By Margie Wuebker
The return of warm weather signals another season of boating fun on scenic Grand Lake.
And Saturday kicks off the local observance of National Safe Boating Week, aimed at making sure a pleasurable experience does not turn tragic.
Ohio Department of Natural Resources (ODNR) Division of Watercraft officials have expressed safety concerns in the wake of three boating fatalities that occurred in recent weeks at state park lakes.
The leading causes of boating-related fatalities include individuals falling overboard and boats capsizing. In each of the recent fatalities, two of which occurred on Grand Lake, none of the victims were wearing life jackets.
Two Celina High School freshmen -- Jonas Kahlig and Greg Parker -- drowned April 8 after their small johnboat capsized. The pair set out from Coldwater Beach near Montezuma intending to fish before meeting friends at a designated location along state Route 703 in Celina. The boys never arrived and the boat along with life jackets and two shoes were found washed ashore hours later. Their bodies were recovered 13 days later. The latest fatality occurred May 1 when a 24-year-old Lancaster man drowned at Buckeye Lake, east of Columbus, days before his wedding. He and a friend landed in the water when their boat capsized. One man pulled on a life jacket and was rescued by another boater; the other disappeared beneath the water while struggling to don the safety device.
"We will inspect approximately 70,000 boats this year," says Marilyn Hinderer, area supervisor for the division's Springfield-area field office. "We began doing ramp inspections in 2001 in an effort aimed at reducing boating fatalities."
The number of fatalities that had peaked at 73 dropped to just seven in 2004, according to Hinderer, who oversees watercraft operations at Grand Lake as well as nearby Lake Loramie and Indian Lake.
"We have no plans to scale back our efforts with three drownings already on the books for 2005," she adds. "There is a need to educate the public before another tragedy occurs."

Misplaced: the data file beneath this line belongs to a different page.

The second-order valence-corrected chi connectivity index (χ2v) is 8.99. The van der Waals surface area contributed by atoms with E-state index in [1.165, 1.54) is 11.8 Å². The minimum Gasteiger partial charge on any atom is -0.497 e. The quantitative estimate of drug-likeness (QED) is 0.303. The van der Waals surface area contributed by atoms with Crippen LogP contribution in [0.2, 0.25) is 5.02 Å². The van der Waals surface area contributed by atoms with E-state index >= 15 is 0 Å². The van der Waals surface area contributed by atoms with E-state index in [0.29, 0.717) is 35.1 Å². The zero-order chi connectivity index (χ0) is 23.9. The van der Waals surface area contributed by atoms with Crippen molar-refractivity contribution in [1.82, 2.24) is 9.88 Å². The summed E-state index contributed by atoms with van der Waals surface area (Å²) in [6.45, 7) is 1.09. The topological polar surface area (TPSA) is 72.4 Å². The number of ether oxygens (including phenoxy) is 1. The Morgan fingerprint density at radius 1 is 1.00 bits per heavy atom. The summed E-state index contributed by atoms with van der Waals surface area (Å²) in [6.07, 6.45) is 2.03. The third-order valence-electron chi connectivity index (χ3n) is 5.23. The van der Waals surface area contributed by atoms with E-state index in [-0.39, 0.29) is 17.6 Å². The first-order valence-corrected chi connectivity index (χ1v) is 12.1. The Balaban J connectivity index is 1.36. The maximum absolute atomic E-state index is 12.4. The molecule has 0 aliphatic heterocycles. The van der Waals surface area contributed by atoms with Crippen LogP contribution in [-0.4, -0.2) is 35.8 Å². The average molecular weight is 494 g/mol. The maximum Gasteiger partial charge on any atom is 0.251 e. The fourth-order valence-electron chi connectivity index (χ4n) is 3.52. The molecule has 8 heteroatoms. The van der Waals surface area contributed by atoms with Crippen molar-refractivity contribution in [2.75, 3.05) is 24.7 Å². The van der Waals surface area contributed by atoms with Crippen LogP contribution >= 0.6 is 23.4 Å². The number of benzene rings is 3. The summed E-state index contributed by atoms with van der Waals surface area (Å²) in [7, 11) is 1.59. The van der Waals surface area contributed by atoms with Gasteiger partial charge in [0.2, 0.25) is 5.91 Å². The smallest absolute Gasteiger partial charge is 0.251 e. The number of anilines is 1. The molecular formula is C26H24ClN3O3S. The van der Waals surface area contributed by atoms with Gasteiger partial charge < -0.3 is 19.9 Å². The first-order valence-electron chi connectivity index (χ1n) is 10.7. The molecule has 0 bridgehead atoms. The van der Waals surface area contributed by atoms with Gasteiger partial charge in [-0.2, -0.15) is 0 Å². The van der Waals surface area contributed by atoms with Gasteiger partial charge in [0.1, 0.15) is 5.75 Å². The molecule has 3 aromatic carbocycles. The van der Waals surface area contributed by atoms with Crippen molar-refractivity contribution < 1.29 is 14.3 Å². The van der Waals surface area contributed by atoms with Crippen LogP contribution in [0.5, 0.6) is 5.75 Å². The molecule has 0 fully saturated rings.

Free boat inspections will take place locally to coincide with the weeklong safe boating observance. The first takes place 10 a.m. to noon Saturday at the East Bank ramp with the second set May 27 during the same hours at the West Bank ramp.
Boat safety inspectors, from the Division of Watercraft, U.S. Power Squadrons, the U.S. Coast Guard Auxiliary and local marine patrol units, look for properly working safety equipment including fire extinguishers, life jackets, horns and lights. They do not issue citations but provide a written inspection report that helps boat owners and operators make recommended improvements.
"When we launched these inspections in 2001, one out of every 25 boats did not pass our safety checks," Hinderer says. "The word has gotten out in regard to ramp checks and more people are taking the time to make sure they meet safety regulations."
Ramp inspections also take place regularly during the boating season. The most common violations include the absence of safety equipment including life jackets, fire extinguishers and an anchor in the event the motor stops for some reason.
"People simply do not take the time to equip their boats properly and address the issue of safety," Hinderer says. "Violations are a lot like dominoes. One may not create problems but more exacerbate problems leading to a domino effect."
Both Hinderer and Grand Lake St. Marys Park Manager Craig Morton warn prospective boaters to treat the local lake with respect.
"Being an inland lake, some people consider Grand Lake St. Marys to be tamer than other bodies of water," Morton says. "Being almost nine miles long, two miles wide and covering some 13,500 acres, it can kick up some mighty impressive waves."
The wind can pick up quickly as it did over the weekend when several unidentified boaters reportedly took refuge on Safety Island when menacing white caps threatened their watercraft. They later returned to shore after alerting relatives via cell phone.
Morton also stresses the importance of setting sail in the right kind of watercraft -- one that can handle waves stirred up by changing weather conditions.
"Generally the bigger the boat the better when you head to open water," he says. "The more freeboard above the water the better. Shallow boats are not designed for choppy water."
Hinderer also suggests taking time to practice donning life jackets.
"Consider it a skill test," she says. "Practice can cut the time needed to 30 seconds or less. You may not have a minute or two in the event you land in the water."